Winter, owner of Peregrine Island, steps inside the painting she inherited from her father.

…and I pulled my attention back to my painting, the one the museum experts were coming to see, where it hangs in the middle of the faded cherry-paneled wall.

A misty, dreamy scene by the ocean, the Long Island Sound, near here, I supposed, on a quay off an old, cobbled road, rough waves slapping at the stone wall. People I have stared at all my life: A woman in a fitted, ankle-length skirt holds the hand of a child. A few feet away, a man in a fedora bends over the railing and gazes into the water. People who seem to belong more to my past than my own. Early evening interpreted by shades of gray and a lit brass lamppost with an ornate overhang. Even so, the colors of the half-light remain remarkably pure, for every line, every shade and curve, is delineated. Every stone, every wave—you can see that it is high tide—each grain of sand, each section of seaweed, the mother’s slight smile, the gloved hand of the man with the hat. Clear and haunting in the pale, diffuse light.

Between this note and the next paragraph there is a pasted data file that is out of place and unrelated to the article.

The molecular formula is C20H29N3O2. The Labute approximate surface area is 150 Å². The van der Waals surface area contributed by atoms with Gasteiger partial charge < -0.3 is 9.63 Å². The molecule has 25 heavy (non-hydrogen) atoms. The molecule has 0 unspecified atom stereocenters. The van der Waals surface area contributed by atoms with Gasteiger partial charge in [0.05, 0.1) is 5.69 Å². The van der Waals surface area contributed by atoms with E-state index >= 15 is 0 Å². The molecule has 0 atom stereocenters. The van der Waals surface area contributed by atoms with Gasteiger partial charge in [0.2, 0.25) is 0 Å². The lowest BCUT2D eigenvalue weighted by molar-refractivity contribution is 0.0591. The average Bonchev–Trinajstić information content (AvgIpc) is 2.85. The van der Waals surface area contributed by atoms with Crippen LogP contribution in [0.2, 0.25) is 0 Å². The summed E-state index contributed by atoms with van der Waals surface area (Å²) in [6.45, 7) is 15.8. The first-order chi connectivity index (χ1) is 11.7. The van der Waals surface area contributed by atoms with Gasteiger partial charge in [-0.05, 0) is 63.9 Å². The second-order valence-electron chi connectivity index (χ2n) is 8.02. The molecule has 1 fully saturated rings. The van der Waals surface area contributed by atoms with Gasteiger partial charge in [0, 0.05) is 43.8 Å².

I looked out the window. It could be this evening but for their dress and the time of year. The figures are familiar to one another—even the suited gentleman in the near distance whose hand is raised in greeting, a small, curly-haired dog at his heels. I feel as if I know them all, and well. The smell of the Sound: a reek of fish mixed with brine; the damp coolness in the air; the wind that blows my hair and scrubs my cheeks. I put my hands up to my own cheeks and held them there for a moment, mesmerized by the probing black eyes of the young woman in the painting. . . .